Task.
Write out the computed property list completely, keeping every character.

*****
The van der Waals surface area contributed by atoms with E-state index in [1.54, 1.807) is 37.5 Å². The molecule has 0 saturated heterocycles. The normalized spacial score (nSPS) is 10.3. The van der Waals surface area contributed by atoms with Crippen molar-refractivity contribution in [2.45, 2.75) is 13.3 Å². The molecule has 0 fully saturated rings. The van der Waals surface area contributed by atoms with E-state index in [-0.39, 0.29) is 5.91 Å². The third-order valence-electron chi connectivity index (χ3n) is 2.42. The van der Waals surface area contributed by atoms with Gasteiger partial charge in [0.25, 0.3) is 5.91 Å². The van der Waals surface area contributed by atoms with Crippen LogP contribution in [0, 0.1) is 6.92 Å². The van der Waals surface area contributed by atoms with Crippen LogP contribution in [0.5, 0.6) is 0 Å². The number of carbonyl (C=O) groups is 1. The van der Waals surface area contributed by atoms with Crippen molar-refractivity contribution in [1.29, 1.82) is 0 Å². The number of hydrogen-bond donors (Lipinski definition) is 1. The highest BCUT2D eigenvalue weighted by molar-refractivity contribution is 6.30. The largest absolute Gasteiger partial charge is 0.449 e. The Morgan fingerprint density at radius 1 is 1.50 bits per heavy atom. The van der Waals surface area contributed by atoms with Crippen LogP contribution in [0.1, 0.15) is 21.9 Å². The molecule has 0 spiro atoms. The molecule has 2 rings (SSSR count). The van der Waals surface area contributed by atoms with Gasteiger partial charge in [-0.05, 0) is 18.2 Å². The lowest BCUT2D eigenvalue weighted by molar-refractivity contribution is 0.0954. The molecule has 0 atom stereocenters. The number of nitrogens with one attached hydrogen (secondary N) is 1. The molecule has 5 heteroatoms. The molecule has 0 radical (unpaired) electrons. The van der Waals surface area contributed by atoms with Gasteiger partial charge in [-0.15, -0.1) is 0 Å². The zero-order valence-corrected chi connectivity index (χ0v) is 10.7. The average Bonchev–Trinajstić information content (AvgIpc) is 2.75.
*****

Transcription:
The van der Waals surface area contributed by atoms with E-state index in [1.54, 1.807) is 37.5 Å². The molecule has 0 saturated heterocycles. The normalized spacial score (nSPS) is 10.3. The van der Waals surface area contributed by atoms with Crippen molar-refractivity contribution in [2.45, 2.75) is 13.3 Å². The molecule has 0 fully saturated rings. The van der Waals surface area contributed by atoms with E-state index in [-0.39, 0.29) is 5.91 Å². The third-order valence-electron chi connectivity index (χ3n) is 2.42. The van der Waals surface area contributed by atoms with Gasteiger partial charge in [0.25, 0.3) is 5.91 Å². The van der Waals surface area contributed by atoms with Crippen LogP contribution in [0, 0.1) is 6.92 Å². The van der Waals surface area contributed by atoms with Crippen LogP contribution in [0.5, 0.6) is 0 Å². The number of carbonyl (C=O) groups is 1. The van der Waals surface area contributed by atoms with Crippen molar-refractivity contribution in [1.29, 1.82) is 0 Å². The number of hydrogen-bond donors (Lipinski definition) is 1. The highest BCUT2D eigenvalue weighted by molar-refractivity contribution is 6.30. The largest absolute Gasteiger partial charge is 0.449 e. The Morgan fingerprint density at radius 1 is 1.50 bits per heavy atom. The van der Waals surface area contributed by atoms with Crippen LogP contribution in [0.1, 0.15) is 21.9 Å². The molecule has 0 spiro atoms. The molecule has 2 rings (SSSR count). The van der Waals surface area contributed by atoms with Gasteiger partial charge in [-0.05, 0) is 18.2 Å². The lowest BCUT2D eigenvalue weighted by molar-refractivity contribution is 0.0954. The molecule has 0 atom stereocenters. The number of nitrogens with one attached hydrogen (secondary N) is 1. The molecule has 5 heteroatoms. The molecule has 0 radical (unpaired) electrons. The van der Waals surface area contributed by atoms with Gasteiger partial charge in [-0.15, -0.1) is 0 Å². The zero-order valence-corrected chi connectivity index (χ0v) is 10.7. The average Bonchev–Trinajstić information content (AvgIpc) is 2.75.